Mathematics with Python and Ruby


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IntroductionEdit

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The languages Python and Ruby have the following in common:

  1. They are free software (i.e., The source code can be easily accessed, and the interpreter that we will use for each language is written in the language itself);
  2. They both support Object-Oriented Programming. (Python is actually Multi-Paradigm)
  3. They are distributed with lightweight interactive consoles (IDLE for Python, irb (interactive Ruby) for Ruby)

Therefore, it is worthwhile to explore these two languages to solve mathematical problems. In this book, we shall enumerate what they bring to the teaching of mathematics and algorithms. In particular, we will study how certain mathematical structures are managed by these two languages.

Note:
Some features of Python 3.2 will be used here (for example, the fact that division is exact by default and not integer division, the presence of print, the fact that the fraction object is available in Python 3.2...).

Two methods have been used to write the Python scripts below:

  1. Run the code directly in the interactive IDLE console, which is itself written in Python;
  2. Create a script file test.py, and run that from the console using python test.py or python3.2 test.py, as the context requires.


For Ruby, version 1.9.1 will be used. Here too, two methods have been used:

  1. Run the code in the interpreter irb (Interactive Ruby) which is itself written in Ruby, so its source code is human-readable;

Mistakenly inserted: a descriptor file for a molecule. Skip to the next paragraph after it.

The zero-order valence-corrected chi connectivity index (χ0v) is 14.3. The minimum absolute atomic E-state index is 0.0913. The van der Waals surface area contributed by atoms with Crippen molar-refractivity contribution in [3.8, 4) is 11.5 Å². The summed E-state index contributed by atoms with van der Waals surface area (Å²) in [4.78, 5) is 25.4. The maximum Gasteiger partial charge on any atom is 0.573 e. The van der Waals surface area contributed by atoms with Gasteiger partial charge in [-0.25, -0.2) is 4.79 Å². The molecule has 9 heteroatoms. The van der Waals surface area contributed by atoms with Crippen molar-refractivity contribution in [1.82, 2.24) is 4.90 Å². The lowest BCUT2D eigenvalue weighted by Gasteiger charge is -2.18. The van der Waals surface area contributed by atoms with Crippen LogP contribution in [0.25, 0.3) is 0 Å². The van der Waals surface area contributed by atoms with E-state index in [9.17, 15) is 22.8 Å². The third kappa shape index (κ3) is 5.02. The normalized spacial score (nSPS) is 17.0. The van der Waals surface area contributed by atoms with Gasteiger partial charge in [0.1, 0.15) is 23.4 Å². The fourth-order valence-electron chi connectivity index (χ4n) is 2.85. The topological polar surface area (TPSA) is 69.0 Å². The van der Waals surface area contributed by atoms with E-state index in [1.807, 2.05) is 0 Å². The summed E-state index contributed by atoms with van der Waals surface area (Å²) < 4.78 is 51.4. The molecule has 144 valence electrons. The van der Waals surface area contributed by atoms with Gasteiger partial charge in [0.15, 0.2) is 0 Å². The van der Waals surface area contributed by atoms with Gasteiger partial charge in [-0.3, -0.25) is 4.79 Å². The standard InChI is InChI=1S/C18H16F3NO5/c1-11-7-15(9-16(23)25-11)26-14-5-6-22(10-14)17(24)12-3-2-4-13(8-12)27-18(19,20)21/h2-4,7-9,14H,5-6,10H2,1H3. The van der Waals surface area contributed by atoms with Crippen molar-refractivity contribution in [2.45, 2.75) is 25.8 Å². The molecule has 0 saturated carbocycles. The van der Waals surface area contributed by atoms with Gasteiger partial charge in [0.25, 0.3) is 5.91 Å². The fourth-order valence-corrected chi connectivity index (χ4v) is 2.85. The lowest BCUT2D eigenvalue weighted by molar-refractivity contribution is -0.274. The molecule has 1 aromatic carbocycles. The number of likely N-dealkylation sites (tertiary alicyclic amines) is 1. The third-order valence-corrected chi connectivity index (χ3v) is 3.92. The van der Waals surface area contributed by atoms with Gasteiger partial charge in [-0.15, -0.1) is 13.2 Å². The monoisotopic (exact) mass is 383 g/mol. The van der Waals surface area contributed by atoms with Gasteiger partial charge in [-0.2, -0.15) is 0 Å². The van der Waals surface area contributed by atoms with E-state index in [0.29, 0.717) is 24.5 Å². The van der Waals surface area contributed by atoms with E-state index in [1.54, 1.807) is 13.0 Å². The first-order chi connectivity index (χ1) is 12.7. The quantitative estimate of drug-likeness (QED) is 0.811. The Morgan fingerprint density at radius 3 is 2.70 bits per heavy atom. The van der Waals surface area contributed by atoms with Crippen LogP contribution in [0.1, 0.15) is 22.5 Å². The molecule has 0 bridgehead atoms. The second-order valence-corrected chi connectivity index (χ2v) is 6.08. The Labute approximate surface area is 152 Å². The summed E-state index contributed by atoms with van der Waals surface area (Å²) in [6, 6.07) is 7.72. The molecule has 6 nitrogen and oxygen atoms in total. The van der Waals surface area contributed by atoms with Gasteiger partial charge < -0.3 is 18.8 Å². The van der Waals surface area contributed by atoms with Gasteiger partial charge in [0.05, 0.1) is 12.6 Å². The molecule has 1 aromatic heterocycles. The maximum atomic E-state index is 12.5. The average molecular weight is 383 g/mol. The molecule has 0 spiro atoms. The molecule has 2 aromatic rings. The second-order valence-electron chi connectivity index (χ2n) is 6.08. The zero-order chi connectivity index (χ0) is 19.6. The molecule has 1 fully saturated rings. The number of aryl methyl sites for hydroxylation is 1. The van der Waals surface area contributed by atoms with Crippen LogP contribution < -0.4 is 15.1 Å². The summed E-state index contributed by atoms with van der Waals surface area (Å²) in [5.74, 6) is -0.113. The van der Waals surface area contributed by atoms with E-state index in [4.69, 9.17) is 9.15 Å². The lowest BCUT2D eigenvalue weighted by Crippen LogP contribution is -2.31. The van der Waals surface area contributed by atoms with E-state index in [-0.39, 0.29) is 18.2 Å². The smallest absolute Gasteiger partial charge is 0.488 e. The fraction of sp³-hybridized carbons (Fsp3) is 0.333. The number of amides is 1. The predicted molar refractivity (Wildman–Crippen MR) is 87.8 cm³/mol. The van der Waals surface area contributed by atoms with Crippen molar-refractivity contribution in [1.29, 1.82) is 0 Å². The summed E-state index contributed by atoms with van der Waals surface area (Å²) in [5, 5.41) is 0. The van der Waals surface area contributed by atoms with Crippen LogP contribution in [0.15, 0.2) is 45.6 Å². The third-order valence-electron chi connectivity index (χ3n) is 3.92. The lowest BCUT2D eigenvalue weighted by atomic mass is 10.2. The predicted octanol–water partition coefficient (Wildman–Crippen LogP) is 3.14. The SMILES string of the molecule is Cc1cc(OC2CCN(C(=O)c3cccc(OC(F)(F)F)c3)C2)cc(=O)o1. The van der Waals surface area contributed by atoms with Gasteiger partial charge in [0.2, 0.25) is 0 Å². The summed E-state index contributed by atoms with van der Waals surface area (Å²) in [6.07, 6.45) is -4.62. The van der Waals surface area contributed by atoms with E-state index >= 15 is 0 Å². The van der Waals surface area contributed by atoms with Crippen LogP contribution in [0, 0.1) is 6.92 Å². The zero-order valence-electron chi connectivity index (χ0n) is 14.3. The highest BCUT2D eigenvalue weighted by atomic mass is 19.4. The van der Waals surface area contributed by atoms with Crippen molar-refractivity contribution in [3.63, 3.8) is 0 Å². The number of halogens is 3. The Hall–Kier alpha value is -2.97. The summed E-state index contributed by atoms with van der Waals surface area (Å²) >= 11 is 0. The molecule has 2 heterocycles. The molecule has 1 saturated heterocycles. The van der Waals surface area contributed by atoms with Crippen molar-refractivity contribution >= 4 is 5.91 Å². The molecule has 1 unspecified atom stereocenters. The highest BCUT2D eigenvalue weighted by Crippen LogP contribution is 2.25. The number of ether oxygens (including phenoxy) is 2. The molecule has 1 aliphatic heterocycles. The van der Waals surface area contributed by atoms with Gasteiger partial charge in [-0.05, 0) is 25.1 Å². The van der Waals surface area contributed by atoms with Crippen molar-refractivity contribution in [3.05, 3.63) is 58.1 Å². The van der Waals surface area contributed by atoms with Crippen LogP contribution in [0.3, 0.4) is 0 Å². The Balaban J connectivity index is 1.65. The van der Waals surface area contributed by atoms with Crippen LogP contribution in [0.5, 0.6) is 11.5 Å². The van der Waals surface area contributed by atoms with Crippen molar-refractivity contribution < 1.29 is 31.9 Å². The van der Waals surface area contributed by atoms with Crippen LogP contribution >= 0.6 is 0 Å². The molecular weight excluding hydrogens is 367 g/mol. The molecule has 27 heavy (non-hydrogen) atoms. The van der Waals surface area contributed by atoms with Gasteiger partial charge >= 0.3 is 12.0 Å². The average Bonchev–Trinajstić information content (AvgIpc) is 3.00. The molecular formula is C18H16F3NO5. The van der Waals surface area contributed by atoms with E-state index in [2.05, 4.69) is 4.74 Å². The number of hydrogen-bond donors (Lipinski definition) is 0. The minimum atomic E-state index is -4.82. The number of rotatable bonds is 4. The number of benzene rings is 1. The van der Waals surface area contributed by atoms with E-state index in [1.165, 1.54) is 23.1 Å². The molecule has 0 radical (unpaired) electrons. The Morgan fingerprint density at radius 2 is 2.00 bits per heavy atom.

2. Create a script file test.rb, and run it using the console command ruby test.rb.
  3. The FreeRide program is a lightweight, easy-to-use code editor that works well with Ruby. FreeRide can execute the Ruby program in the active window without having to leave the editor by simply clicking Run. One may prefer NetBeans for its more extensive feature set and integration with Java, but NetBeans requires more system resources. Both programs are available for Windows, Mac OS X, and Linux, and both can handle Ruby projects, which may include multiple (related) text files containing Ruby programs. Anyway, for this book, geany has been used, mainly because it handles both Python and Ruby (amongst many others), and is rather lightweight.

Note:
Even though this feature has not been used here, there are online interpreters for both Ruby and Python, so you can do Python or Ruby programming in a web browser without having to install any additional software. The online interpreter for Ruby can be accessed by following the link: [1]. To see an equivalent for Python, with some extensions for working with mathematical structures, see SAGE).

Mathematics with PythonEdit

Mathematics with RubyEdit

Last modified on 12 October 2013, at 19:53